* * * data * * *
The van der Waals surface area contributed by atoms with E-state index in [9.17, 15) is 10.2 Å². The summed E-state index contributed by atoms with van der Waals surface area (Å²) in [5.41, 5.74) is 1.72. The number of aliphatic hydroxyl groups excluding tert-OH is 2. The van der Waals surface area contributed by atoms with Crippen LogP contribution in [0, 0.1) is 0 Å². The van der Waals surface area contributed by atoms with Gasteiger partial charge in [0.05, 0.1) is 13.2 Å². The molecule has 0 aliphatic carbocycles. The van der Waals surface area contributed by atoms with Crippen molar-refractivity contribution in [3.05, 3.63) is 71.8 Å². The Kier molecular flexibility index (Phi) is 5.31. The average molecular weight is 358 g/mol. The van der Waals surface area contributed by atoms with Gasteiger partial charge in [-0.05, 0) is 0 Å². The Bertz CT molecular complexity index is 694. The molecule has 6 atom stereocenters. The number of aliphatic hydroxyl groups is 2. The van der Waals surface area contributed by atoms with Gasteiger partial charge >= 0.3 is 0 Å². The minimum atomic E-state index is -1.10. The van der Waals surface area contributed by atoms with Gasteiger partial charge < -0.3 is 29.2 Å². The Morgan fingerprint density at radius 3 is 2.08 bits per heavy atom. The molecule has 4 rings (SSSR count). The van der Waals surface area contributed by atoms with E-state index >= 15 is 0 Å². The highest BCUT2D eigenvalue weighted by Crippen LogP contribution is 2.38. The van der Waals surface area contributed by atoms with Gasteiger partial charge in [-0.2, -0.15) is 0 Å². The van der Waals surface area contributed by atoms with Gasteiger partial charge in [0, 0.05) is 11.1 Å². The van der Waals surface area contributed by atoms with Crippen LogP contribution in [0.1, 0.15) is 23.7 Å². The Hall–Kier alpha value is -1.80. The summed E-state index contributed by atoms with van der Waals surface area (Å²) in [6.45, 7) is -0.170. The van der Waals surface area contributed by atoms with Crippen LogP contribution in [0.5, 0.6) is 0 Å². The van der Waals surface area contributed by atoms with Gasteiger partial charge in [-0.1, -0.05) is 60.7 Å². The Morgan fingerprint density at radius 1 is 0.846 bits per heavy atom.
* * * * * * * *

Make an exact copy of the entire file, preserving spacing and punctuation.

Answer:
The van der Waals surface area contributed by atoms with E-state index in [9.17, 15) is 10.2 Å². The summed E-state index contributed by atoms with van der Waals surface area (Å²) in [5.41, 5.74) is 1.72. The number of aliphatic hydroxyl groups excluding tert-OH is 2. The van der Waals surface area contributed by atoms with Crippen LogP contribution in [0, 0.1) is 0 Å². The van der Waals surface area contributed by atoms with Gasteiger partial charge in [0.05, 0.1) is 13.2 Å². The molecule has 0 aliphatic carbocycles. The van der Waals surface area contributed by atoms with Crippen molar-refractivity contribution in [3.05, 3.63) is 71.8 Å². The Kier molecular flexibility index (Phi) is 5.31. The average molecular weight is 358 g/mol. The van der Waals surface area contributed by atoms with Gasteiger partial charge in [-0.05, 0) is 0 Å². The Bertz CT molecular complexity index is 694. The molecule has 6 atom stereocenters. The number of aliphatic hydroxyl groups is 2. The van der Waals surface area contributed by atoms with Gasteiger partial charge >= 0.3 is 0 Å². The minimum atomic E-state index is -1.10. The van der Waals surface area contributed by atoms with Gasteiger partial charge < -0.3 is 29.2 Å². The Morgan fingerprint density at radius 3 is 2.08 bits per heavy atom. The molecule has 4 rings (SSSR count). The van der Waals surface area contributed by atoms with E-state index >= 15 is 0 Å². The highest BCUT2D eigenvalue weighted by Crippen LogP contribution is 2.38. The van der Waals surface area contributed by atoms with Gasteiger partial charge in [-0.2, -0.15) is 0 Å². The van der Waals surface area contributed by atoms with Gasteiger partial charge in [0, 0.05) is 11.1 Å². The van der Waals surface area contributed by atoms with Crippen LogP contribution in [0.1, 0.15) is 23.7 Å². The Hall–Kier alpha value is -1.80. The summed E-state index contributed by atoms with van der Waals surface area (Å²) in [6.45, 7) is -0.170. The van der Waals surface area contributed by atoms with Crippen LogP contribution in [0.5, 0.6) is 0 Å². The van der Waals surface area contributed by atoms with Gasteiger partial charge in [-0.1, -0.05) is 60.7 Å². The Morgan fingerprint density at radius 1 is 0.846 bits per heavy atom.